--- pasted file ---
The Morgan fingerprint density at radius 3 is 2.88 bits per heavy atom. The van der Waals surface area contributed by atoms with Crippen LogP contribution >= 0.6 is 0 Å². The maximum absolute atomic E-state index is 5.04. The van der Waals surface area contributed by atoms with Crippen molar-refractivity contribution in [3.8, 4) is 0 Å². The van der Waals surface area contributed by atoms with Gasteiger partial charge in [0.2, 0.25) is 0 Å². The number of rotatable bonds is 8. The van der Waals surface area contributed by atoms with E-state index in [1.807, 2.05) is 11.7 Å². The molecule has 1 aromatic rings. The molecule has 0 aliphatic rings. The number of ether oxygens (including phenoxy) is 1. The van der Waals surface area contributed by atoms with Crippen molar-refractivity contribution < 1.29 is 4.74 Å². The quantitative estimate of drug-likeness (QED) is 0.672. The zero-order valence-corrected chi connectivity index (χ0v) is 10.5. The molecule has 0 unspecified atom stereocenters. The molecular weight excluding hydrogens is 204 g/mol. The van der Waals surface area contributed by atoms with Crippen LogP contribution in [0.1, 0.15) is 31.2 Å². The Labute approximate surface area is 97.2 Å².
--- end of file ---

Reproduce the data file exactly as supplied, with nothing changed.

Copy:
The Morgan fingerprint density at radius 3 is 2.88 bits per heavy atom. The van der Waals surface area contributed by atoms with Crippen LogP contribution >= 0.6 is 0 Å². The maximum absolute atomic E-state index is 5.04. The van der Waals surface area contributed by atoms with Crippen molar-refractivity contribution in [3.8, 4) is 0 Å². The van der Waals surface area contributed by atoms with Gasteiger partial charge in [0.2, 0.25) is 0 Å². The number of rotatable bonds is 8. The van der Waals surface area contributed by atoms with E-state index in [1.807, 2.05) is 11.7 Å². The molecule has 1 aromatic rings. The molecule has 0 aliphatic rings. The number of ether oxygens (including phenoxy) is 1. The van der Waals surface area contributed by atoms with Crippen molar-refractivity contribution < 1.29 is 4.74 Å². The quantitative estimate of drug-likeness (QED) is 0.672. The zero-order valence-corrected chi connectivity index (χ0v) is 10.5. The molecule has 0 unspecified atom stereocenters. The molecular weight excluding hydrogens is 204 g/mol. The van der Waals surface area contributed by atoms with Crippen LogP contribution in [0.1, 0.15) is 31.2 Å². The Labute approximate surface area is 97.2 Å².